“Alice in Wonderland” DVD, Blu-Ray Review

2/08/2011 Posted by Admin

“Alice in Wonderland”

DVD, Blu-Ray Review

Directed by Clyde Geronimi, Wilfred Jackson, and Hamilton Luske, Written by Lewis Carroll (novel), Winston Hibler, Ted Sears, Bill Peet, Erdman Penner, Joe Rinaldi, Milt Banta, William Cottrell, Dick Kelsey, Joe Grant, Dick Huemer, Del Connell, Tom Oreb, and John Walbridge, 75 minutes, Rated G.

By our guest blogger, Matthew Schimkowitz

Disney may have sent Tim Burton down the rabbit hole in 2010’s 3D pseudo-sequel, but the mouse house’s animated “Alice in Wonderland” is the studio’s seminal version. Capturing the sublime absurdity of Lewis Carroll’s original work, "Alice" uses Disney’s animators, writers and voice actors to create something altogether playful and wicked.

Now enjoying its 60th anniversary, “Alice in Wonderland” follows a young girl named Alice (Kathryn Beaumont), who, after deciding that a life of homework and reason wasn’t the life for her, chases an anthropomorphic rabbit down a deep hole. When she reaches the bottom, she discovers an illogical world filled with bizarre creatures and plants.

As she travels, she comes across a host of distractions, including the twins Tweedledee and Tweedledum (J. Pat O’Malley); the mischievous Cheshire Cat (Sterling Holloway); the over-caffeinated Mad Hatter (Ed Wynn); and the fascist Queen of Hearts (Verna Felton). However, the further into wonderland she goes, the more dangerous these absurd characters become.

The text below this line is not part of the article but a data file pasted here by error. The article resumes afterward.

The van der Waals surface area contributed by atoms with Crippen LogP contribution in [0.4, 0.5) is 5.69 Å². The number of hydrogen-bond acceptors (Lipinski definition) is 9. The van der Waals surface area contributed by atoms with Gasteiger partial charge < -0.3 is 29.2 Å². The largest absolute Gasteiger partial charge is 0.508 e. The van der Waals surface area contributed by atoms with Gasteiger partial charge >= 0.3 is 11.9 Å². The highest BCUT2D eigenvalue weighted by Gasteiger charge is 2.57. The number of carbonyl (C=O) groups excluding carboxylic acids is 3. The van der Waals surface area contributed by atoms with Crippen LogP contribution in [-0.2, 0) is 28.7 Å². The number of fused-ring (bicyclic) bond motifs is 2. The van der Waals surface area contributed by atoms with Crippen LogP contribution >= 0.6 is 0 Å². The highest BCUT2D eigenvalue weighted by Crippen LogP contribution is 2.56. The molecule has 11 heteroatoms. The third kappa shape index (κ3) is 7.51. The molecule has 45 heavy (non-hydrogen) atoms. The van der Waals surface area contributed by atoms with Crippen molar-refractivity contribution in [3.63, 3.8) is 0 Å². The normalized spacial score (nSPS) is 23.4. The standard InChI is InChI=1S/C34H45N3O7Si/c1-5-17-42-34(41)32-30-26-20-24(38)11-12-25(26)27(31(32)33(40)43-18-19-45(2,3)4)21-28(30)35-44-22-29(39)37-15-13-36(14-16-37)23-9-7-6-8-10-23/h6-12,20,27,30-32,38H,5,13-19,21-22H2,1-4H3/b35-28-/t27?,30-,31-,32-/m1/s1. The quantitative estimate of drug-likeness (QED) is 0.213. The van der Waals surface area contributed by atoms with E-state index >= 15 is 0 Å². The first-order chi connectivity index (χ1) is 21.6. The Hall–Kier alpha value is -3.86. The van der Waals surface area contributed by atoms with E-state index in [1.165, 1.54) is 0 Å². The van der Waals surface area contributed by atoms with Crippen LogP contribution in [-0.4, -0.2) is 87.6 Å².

If “Alice in Wonderland” has one flaw, it’s Alice. As Alice wanders from character to character, it becomes clear that she has no bearing on any of the events. She’s a spectator, and in some cases, like at the "Mad Tea-party," her presence is trivial. Despite the rousing location, Alice’s passivity slows the plot.

Disney more than compensates for Alice’s character problems, however. Their animation team makes the diverse creatures of wonderland pop off the screen, while the script keeps the playful wordplay of Carroll lively. Finally, the voice acting of the whole cast is fantastic. They are expressive, impulsive, and, most importantly, funny. Carroll’s story is an exercise in nonsense, and the production team takes this idea to heart.

Disney’s team makes the story’s pitfalls irrelevant. Alice may not be the strongest protagonist, but her time in Wonderland is everything a movie goer could want. The animators, cast and script move things along nicely, with an air of doubt that makes Alice’s adventures slightly dangerous.

Despite the lack of forward motion, Alice’s adventures in wonderland are altogether exciting. After 60 years, "Wonderland" is still worth visiting.

Grade: A-

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